Quentin Tarantino’s ninth film, Once Upon a Time in Hollywood, is finally here. His career is a series of love letters to cinema, built on a staggering knowledge of every genre. And although his films are often sensational, controversial for their coarse language and indulgent violence, he’s got a loyal audience. His movies are raw entertainment, and though his work is filled with homage, the witty dialogue really stands out. He breathes life into otherwise completely unlikable characters. His criminals have conversations about pop culture and banter about random tangents. Most significantly, the humor sparks with a voice like no other. So, here are ten of the funniest quotes from Tarantino’s entire filmography.
10 Death Proof — “They Like It Better Than No Thing”
Death Proof is entirely hinged on the playful dialogue between two different groups of women, each targeted by a killer. The majority of the film is spent on the road, without very much plot. So, this is the movie that proves only Tarantino can write his style of wordsmanship.
One delightfully clever conversation after another helps to carry this movie until the stunning finale. A number of them bluntly discuss sex and relationships, and this quote is the best of the bunch. Arlene’s friends ask her to describe exactly how far things went last night. Her entertaining reply culminates with an explanation of “the thing."
9 True Romance — “Sicilians Were Spawned By...”
Justifiably, a lot of people question Tarantino’s consistent use of the N-word. But this is still arguably one of the best moments in Dennis Hopper’s entire career. Strapped to a chair, he is prepared to die, questioned over the whereabouts of his thieving son. Hopper defiantly decides to get under Christopher Walken’s skin. Watching the mobsters’ reactions as Hopper goes on about their ancestors is absolute gold. It’s probably the most memorable scene of True Romance. All due respect to the talented Tony Scott, Quentin probably could’ve brought more verve to the action scenes. But the dialogue still fires on all cylinders.
8 Pulp Fiction — “A Royale With Cheese”
Pulp Fiction is easily one of the most quotable movies of all time. Almost every single piece of dialogue sparks with creativity. The entire cast is flawless, bringing so much personality to the film. And personality goes a long way. So, it’s nearly impossible to choose any one quippy moment from the film, given hunks of metal and five-dollar milkshakes.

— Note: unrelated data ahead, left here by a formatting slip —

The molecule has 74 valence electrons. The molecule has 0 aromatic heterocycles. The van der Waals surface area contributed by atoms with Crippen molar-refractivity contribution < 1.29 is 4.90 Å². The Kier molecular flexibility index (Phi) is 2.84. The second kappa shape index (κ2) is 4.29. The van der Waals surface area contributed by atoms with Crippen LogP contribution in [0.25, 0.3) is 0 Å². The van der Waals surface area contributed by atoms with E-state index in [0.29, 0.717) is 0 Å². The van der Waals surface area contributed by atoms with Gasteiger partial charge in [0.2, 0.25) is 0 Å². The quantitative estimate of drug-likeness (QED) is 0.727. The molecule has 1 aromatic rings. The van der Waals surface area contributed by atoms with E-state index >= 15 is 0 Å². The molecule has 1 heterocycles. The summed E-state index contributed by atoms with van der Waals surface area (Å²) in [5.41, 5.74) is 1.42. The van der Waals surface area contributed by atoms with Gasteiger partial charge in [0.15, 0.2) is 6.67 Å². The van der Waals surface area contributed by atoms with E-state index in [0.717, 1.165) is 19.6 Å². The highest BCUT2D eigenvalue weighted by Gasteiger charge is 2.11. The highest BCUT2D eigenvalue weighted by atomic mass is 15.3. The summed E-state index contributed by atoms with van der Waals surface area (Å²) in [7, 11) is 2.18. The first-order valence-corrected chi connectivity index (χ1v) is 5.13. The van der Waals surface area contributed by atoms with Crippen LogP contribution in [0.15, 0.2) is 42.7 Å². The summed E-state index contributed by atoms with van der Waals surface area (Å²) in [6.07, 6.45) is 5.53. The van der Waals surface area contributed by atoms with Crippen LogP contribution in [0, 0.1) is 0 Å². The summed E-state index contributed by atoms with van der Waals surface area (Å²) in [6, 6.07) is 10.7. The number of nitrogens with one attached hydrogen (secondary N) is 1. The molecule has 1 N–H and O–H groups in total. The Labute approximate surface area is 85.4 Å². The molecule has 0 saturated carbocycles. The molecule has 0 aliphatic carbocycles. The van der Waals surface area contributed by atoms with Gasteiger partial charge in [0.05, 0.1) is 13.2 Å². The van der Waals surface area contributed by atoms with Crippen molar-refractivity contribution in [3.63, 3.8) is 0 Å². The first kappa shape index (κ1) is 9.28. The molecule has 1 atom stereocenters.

But the entire conversation about Europe is especially funny in context. Here are two killers, on their way to handle business, and they end up talking about McDonald’s. Then, the punchline about Burger King really seals the deal for this selection.
7 Kill Bill, Vol. 2 — “...There Ain't Nobody Out There To Bounce”
Michael Madsen gets plenty of work, but we all wish he were in more studio films. All of his roles with Tarantino prove that he can really deliver. He plays a great everyman, and in Kill Bill, Vol. 2 he effortlessly brings the laughs. Tarantino actually allows a surprising amount of sympathy for such an unlikable character.
His job is awful enough, but the conversation with his boss is fantastic. Secluded, out in the middle of nowhere, Madsen fails to defend himself. His deadbeat boss manages to point out that Madsen is being paid to do nothing. It’s a clever turn of logic, and that performance is great. Plus, there’s the punchline of Madsen having to clean up an overflowed toilet.
6 Jackie Brown — “I Ain’t Ridin’ In No God**** Trunk!”
There’s no denying that Chris Tucker’s voice is unlike anyone else’s. Just two years after Friday, Tucker once again proves his incredible comedic talent. His cameo in Jackie Brown only lasts several minutes, but it’s one of the most entertaining scenes in the movie. Samuel L. Jackson slowly convinces him to leave home, and get in a car trunk. Tucker’s aversion to this idea is lengthy, but it doesn’t overstay its welcome. Then, instead of any kind of punchline, the outcome is...unfortunate. This contrast is an important element in what makes Jackie Brown so distinguishable from Tarantino’s filmography.